So, finally, the Marriage Equality law has finally arrived.
No, don’t worry, I am not going to rake over the debate of natural/traditional/pro-family versus liberal/progressive/equal-rights-for-all debate.
Nor am I going to comment on how the LGBTQ community has been cynically used (if not abused) by a government eager to create a rainbow bouquet of virtue-signalling and give the country a Panem et Circensus event to distract from other important things. (Incidentally, how exactly have ‘We Made History’ seeing that we are the 15th European country and 25th in the world to enact similar legislation?).
Nor am I going to tackle the tone-deaf opinion piece by Fr David Muscat who gloated that “Maltese same-sex couples will never walk the red carpet of our historic cathedrals, sanctuaries and countryside chapels and experience the bliss heterosexuals feel when declaring their matrimonial consent before God and his Church.” Unfortunately, he would say that just when, for the first time - according to the NSO, more people preferred, in his words, the “Civil marriage performed during a dull ceremony presided by a bored and probably unwilling paid civil servant“ rather than that offered by the Church.
No, instead I would rather look at the stand taken by Edwin Vassallo, the only MP to vote against the bill.
And no, I am not interested in whether Vassallo’s position was justified. I am however interested in the reaction to his position.
Unsurprisingly, his action was much discussed in the media (and by, in particular, the Labour Party, who could barely contain their glee) as proof of a deep rift within the Nationalist Party. Many were of the opinion that he should have towed the party line. And indeed the Westminster model calls for just that. Vassallo’s critics would say that he was disloyal to his party.
And yet it is interesting that very many of the same people would have found it extremely reasonable, indeed may have expected, MPs on the government bench to have taken a different tack when it came to the choice of supporting, or otherwise, their colleague Konrad Mizzi when he was found to have shares in a Panama company.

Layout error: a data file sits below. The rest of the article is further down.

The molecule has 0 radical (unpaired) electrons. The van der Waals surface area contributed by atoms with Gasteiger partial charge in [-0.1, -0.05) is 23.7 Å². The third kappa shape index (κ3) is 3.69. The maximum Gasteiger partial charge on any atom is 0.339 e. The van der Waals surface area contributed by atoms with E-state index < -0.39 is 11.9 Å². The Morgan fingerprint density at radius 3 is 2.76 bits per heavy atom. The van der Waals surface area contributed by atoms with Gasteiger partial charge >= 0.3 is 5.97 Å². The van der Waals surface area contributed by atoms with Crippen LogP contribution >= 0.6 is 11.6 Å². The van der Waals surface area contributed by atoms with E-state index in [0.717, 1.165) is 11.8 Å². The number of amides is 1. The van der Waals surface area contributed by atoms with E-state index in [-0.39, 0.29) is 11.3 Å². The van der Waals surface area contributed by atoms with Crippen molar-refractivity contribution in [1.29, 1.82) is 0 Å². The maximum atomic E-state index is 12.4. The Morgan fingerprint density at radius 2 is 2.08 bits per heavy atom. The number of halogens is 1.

So just how much should we value loyalty? And at which point is an act of disloyalty justified, and indeed an act of courage?
Should one be loyal to one’s own, come what may, or should one keep in mind one’s principles? It was a dilemma held by the previous PM Lawrence Gonzi when it came to the Divorce Question.
Is there a point where disloyalty is justified for the greater good?
And the same can be asked when it comes to those who hold high positions in the country’s key institutions.
Is their loyalty first and foremost towards the institutions they represent and lead? Or is there a point where disloyalty to that institution is justified for the greater good?
Take, for instance, the case of Police Commissioner Rizzo.
Back in 2013, he was removed from office just as he was preparing to take ex-minister John Dalli to court. As a man who understood and appreciated the rule of law, Police Commissioner Rizzo stood down and took on the new role given to him by the government, no questions asked. As a result, according to Rizzo’s own testimony in court, the investigation was never moved on as the next commissioner said there was no case.
Would the ex-commissioner have been justified if he, hypothetically, leaked the results of his investigations, thereby going against all that his institution represented in terms of law and order?
Or take the recent spate of FIAU reports leaked to the press. Assuming that the leak came from within the FIAU, something which, I hasten to add, has not been proved, were the anonymous whistleblowers being disloyal to their institution or were they being loyal to a greater authority?
Judging by some of the comments on the newspaper portals, the two FIAU officials who were recently sacked ‘had it coming to them’ as they were disloyal. (Again, for the sake of accuracy, there is no evidence that the two officials were involved in any way in the leak of the documents).
What about in our own lives, how ‘loyal’ should we be to our company, our work colleagues, our friends?
Is it ‘loyal’ to tell the spouse of your friend that said friend is betraying them? Should one remain ‘loyal’ to a boss who is cheating a colleague of yours out of a better wage because she happens to be a woman?
To get back to the Vassallo case, or even the spate of Tonio Fenech articles and his ‘leaked’ letter - should these two have kept things ‘within the family’?
This is very much the opinion of many. And the Labour Party has eagerly taken up that train of thought to cudgel its opponents with.
Hence the talk of ‘deep rifts’ and a party split.
Should one, therefore, assume that absolute loyalty to a party, organisation, institution, is the number one virtue and attests to the strength of that authority? Or does the appearance of a monolithic solid organisation actually hide deeper problems within?
Or put another way: does an act of ‘disloyalty’ fracture a party, institution, organisation, or does it ultimately strengthen it?
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